Stephen Ukandu, Umuahia
Barely 48 hours after a protest erupted at the Umuahia office of the Independent National Electoral Commission, INEC, women in Bende, Saturday, blocked the Uzuakoli/ Isuikwuato Road to protest what they called “criminal rigging” of the results of the February 25, presidential and national assembly elections.
The protesters mainly women and youths, accused INEC of colluding with anti-democratic forces to subvert the will of the people and announce doctored results.
The protesters who claimed that what INEC announced as the outcome of the election was not a true reflection of their votes, called for outright cancellation of the polls particularly the Bende federal constituency contest which they claimed was won by the Labour Party candidate, Chief Frank Chinasa.
The protesters carried placards with various inscriptions such as: “We can’t be disenfranchised, our votes matter;” “We need another election that will be free and fair;” “INEC refused to upload our results;” etc.
They expressed disappointment over the failure of INEC to keep to its promises of transmitting election results electronically using the Bi-modal Voter Accreditation System, BVAS.
The protesters who claimed that the Labour Party presidential candidate, Peter Obi, won by landslide in Bende, cried foul over the number of votes ascribed to him by INEC.
They called on INEC not to allow the robbery of the people’s mandate, insisting that the Labour Party candidates should be given their rightful votes.
Ikengaonline had reported that Ben Kalu of the All Progressives Congress, APC, was announced winner of the Bende federal constituency poll by INEC, after polling 10,020 votes.
Chinasa, according to INEC, scored 6,818 votes to come second, while Nnenna Ukaeje of the Peoples Democratic Party, PDP, came third with 3,930 votes.
But the protesters alleged that the result announced by INEC was doctored and did not reflect the will of the people.
Speaking during the peaceful protest, Spokesperson of the protesters, Mrs Chinechetam Mbah, claimed that the failure of INEC to transmit results of the election from the various polling units contrary to the commission’s earlier promise, was a deliberate ploy to manipulate the outcome of the elections.
According to her, INEC deliberately delayed the arrival of voting materials in most polling units in the stronghold of Labour Party to disenfranchise its supporters.
“The whole electoral process was faulty; Materials couldn’t get to all the polling units on time; and some of the BVAS were faulty and could not provide optimal performances,” she lamented.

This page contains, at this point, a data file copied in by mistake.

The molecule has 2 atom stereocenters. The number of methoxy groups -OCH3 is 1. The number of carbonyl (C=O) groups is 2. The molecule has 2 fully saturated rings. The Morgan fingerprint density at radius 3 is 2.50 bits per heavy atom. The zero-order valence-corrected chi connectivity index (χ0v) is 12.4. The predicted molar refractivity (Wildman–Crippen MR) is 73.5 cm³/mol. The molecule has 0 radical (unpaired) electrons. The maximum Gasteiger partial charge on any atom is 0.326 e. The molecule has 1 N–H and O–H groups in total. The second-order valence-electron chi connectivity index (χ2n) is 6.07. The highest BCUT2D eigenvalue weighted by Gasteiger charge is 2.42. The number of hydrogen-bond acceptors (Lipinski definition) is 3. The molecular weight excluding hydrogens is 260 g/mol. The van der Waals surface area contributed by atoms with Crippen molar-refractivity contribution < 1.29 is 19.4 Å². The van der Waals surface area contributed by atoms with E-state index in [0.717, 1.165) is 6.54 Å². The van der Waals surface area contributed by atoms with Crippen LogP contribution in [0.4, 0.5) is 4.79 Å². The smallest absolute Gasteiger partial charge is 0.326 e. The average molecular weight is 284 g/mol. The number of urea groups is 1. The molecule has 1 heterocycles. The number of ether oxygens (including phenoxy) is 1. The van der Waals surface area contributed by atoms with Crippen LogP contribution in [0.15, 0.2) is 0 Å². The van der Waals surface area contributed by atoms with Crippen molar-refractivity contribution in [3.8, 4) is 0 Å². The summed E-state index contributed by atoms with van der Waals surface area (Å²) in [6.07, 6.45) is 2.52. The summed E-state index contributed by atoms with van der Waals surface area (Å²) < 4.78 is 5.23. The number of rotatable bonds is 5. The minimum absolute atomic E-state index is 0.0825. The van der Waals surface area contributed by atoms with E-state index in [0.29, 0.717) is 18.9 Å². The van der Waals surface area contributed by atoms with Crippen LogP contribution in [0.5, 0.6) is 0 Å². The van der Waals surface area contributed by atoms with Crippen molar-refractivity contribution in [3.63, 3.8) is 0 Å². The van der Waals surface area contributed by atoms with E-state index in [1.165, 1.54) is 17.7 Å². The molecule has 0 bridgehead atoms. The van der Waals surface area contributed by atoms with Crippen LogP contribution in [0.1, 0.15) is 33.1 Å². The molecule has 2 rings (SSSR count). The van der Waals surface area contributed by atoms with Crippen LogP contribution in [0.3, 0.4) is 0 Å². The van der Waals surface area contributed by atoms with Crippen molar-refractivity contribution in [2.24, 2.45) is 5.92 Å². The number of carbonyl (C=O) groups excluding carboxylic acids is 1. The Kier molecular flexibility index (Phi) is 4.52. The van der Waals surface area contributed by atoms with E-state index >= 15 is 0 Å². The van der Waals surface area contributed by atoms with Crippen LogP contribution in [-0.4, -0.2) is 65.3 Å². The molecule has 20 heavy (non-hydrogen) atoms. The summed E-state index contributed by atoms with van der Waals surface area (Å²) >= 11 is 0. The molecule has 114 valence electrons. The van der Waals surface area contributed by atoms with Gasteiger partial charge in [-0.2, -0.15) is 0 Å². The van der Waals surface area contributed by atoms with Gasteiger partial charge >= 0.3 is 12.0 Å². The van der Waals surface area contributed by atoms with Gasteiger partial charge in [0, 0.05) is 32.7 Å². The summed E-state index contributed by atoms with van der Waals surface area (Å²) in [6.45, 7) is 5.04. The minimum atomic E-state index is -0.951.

“Results were not uploaded immediately after the votes were counted. They claimed there were network issues and they left with both the results and duplicates and uploaded results we suspect to be fake after 24 hours.
“INEC did not provide logistics and Transportation for all the polling units and so some polling units in different wards were disenfranchised,” she added.
Adding her voice, another protester, Mrs Grace Nnamdi from Uzuakoli Ward A, alleged that INEC took results with BVAS away without announcing winners at the polling units.
“There was no ward collation of results. There was over-voting in a lot of areas,” she alleged.
Similarly, Nkeiruka Obilor, and Nneoma Jonas, from Lodu Ward 005, said they voted for Labour Party candidates but INEC subverted the will of the people by awarding victory to other candidates.
They claimed that collation of results was done manually and without the agents of other parties.
Adding his voice, Mr Chibuisi Ukaegbu said INEC had dampened their morale from participating in future elections.
“They changed our results. It’s better they did not hold any election at all, and in the future they should not bother asking us to vote because it’s just a waste of time. Votes don’t yet count in Nigeria.”
In the same vein, Collins Okezie lamented that despite their insistence that INEC officials should upload their results immediately, the commission refused, “only to come up with strange results we don’t know where they were cooked.”
He demanded a fresh election to restore public confidence in INEC and Nigeria’s electoral process.
“A flawed system will generate distrust and increase the propensity of violence in an otherwise peaceful constituency, which will produce a ripple effect of further economic recession,” he added
There have been clamour across the country for a cancellation of the polls over alleged irregularities.
Local and foreign observers including the US and the EU have also queried the credibility of the polls.